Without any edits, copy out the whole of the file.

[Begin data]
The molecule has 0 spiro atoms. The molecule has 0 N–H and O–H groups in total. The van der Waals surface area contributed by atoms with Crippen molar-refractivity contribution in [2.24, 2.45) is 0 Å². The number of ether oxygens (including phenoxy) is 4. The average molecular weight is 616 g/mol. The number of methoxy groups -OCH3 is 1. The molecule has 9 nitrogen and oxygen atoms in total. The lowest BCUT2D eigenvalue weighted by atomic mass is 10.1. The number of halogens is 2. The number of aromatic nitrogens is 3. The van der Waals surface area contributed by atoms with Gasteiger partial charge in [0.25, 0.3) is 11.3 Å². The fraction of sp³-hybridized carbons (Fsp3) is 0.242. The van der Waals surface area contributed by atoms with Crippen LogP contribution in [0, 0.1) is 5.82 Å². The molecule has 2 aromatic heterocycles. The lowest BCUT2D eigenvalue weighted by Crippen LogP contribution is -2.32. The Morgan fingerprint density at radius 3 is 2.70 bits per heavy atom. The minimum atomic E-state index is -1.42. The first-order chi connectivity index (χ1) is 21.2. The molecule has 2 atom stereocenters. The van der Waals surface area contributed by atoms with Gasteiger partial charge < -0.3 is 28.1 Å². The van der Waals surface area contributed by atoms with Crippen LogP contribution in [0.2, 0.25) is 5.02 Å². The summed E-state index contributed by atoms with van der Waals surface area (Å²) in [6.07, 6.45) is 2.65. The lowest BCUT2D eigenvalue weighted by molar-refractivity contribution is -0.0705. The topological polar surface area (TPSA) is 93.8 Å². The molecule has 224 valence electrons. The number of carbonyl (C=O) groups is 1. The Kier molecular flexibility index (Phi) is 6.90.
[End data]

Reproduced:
The molecule has 0 spiro atoms. The molecule has 0 N–H and O–H groups in total. The van der Waals surface area contributed by atoms with Crippen molar-refractivity contribution in [2.24, 2.45) is 0 Å². The number of ether oxygens (including phenoxy) is 4. The average molecular weight is 616 g/mol. The number of methoxy groups -OCH3 is 1. The molecule has 9 nitrogen and oxygen atoms in total. The lowest BCUT2D eigenvalue weighted by atomic mass is 10.1. The number of halogens is 2. The number of aromatic nitrogens is 3. The van der Waals surface area contributed by atoms with Gasteiger partial charge in [0.25, 0.3) is 11.3 Å². The fraction of sp³-hybridized carbons (Fsp3) is 0.242. The van der Waals surface area contributed by atoms with Crippen LogP contribution in [0, 0.1) is 5.82 Å². The molecule has 2 aromatic heterocycles. The lowest BCUT2D eigenvalue weighted by Crippen LogP contribution is -2.32. The Morgan fingerprint density at radius 3 is 2.70 bits per heavy atom. The minimum atomic E-state index is -1.42. The first-order chi connectivity index (χ1) is 21.2. The molecule has 2 atom stereocenters. The van der Waals surface area contributed by atoms with Gasteiger partial charge < -0.3 is 28.1 Å². The van der Waals surface area contributed by atoms with Crippen LogP contribution in [0.2, 0.25) is 5.02 Å². The summed E-state index contributed by atoms with van der Waals surface area (Å²) in [6.07, 6.45) is 2.65. The lowest BCUT2D eigenvalue weighted by molar-refractivity contribution is -0.0705. The topological polar surface area (TPSA) is 93.8 Å². The molecule has 224 valence electrons. The number of carbonyl (C=O) groups is 1. The Kier molecular flexibility index (Phi) is 6.90.